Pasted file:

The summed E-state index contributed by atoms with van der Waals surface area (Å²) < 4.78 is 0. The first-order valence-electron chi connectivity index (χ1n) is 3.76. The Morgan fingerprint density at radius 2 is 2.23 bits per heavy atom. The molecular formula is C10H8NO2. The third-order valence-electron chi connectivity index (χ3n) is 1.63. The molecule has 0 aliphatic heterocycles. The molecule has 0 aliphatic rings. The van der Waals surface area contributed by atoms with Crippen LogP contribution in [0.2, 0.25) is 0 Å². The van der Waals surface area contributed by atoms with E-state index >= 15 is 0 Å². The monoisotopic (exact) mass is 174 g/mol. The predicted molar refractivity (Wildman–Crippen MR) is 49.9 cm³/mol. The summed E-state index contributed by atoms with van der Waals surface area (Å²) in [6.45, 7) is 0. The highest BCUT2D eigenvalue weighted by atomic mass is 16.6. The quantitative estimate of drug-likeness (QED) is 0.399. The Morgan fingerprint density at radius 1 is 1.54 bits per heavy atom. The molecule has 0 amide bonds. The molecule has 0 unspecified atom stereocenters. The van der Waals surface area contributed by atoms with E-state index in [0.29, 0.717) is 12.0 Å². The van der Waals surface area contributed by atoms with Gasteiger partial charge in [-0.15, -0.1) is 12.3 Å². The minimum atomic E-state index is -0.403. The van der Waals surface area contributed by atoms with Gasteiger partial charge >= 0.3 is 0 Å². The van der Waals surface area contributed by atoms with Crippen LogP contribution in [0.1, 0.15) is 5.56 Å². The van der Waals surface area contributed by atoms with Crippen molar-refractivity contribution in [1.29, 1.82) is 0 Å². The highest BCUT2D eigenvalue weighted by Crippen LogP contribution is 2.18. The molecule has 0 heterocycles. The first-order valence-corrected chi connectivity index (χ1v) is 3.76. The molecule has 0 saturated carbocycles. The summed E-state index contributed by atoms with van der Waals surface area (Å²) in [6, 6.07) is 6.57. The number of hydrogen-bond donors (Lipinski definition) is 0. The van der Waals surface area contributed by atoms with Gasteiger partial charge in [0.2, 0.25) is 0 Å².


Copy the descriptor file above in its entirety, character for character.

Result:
The summed E-state index contributed by atoms with van der Waals surface area (Å²) < 4.78 is 0. The first-order valence-electron chi connectivity index (χ1n) is 3.76. The Morgan fingerprint density at radius 2 is 2.23 bits per heavy atom. The molecular formula is C10H8NO2. The third-order valence-electron chi connectivity index (χ3n) is 1.63. The molecule has 0 aliphatic heterocycles. The molecule has 0 aliphatic rings. The van der Waals surface area contributed by atoms with Crippen LogP contribution in [0.2, 0.25) is 0 Å². The van der Waals surface area contributed by atoms with E-state index >= 15 is 0 Å². The monoisotopic (exact) mass is 174 g/mol. The predicted molar refractivity (Wildman–Crippen MR) is 49.9 cm³/mol. The summed E-state index contributed by atoms with van der Waals surface area (Å²) in [6.45, 7) is 0. The highest BCUT2D eigenvalue weighted by atomic mass is 16.6. The quantitative estimate of drug-likeness (QED) is 0.399. The Morgan fingerprint density at radius 1 is 1.54 bits per heavy atom. The molecule has 0 amide bonds. The molecule has 0 unspecified atom stereocenters. The van der Waals surface area contributed by atoms with E-state index in [0.29, 0.717) is 12.0 Å². The van der Waals surface area contributed by atoms with Gasteiger partial charge in [-0.15, -0.1) is 12.3 Å². The minimum atomic E-state index is -0.403. The van der Waals surface area contributed by atoms with Gasteiger partial charge >= 0.3 is 0 Å². The van der Waals surface area contributed by atoms with Crippen LogP contribution in [0.1, 0.15) is 5.56 Å². The van der Waals surface area contributed by atoms with Crippen molar-refractivity contribution in [1.29, 1.82) is 0 Å². The highest BCUT2D eigenvalue weighted by Crippen LogP contribution is 2.18. The molecule has 0 heterocycles. The first-order valence-corrected chi connectivity index (χ1v) is 3.76. The molecule has 0 saturated carbocycles. The summed E-state index contributed by atoms with van der Waals surface area (Å²) in [6, 6.07) is 6.57. The number of hydrogen-bond donors (Lipinski definition) is 0. The van der Waals surface area contributed by atoms with Gasteiger partial charge in [0.2, 0.25) is 0 Å².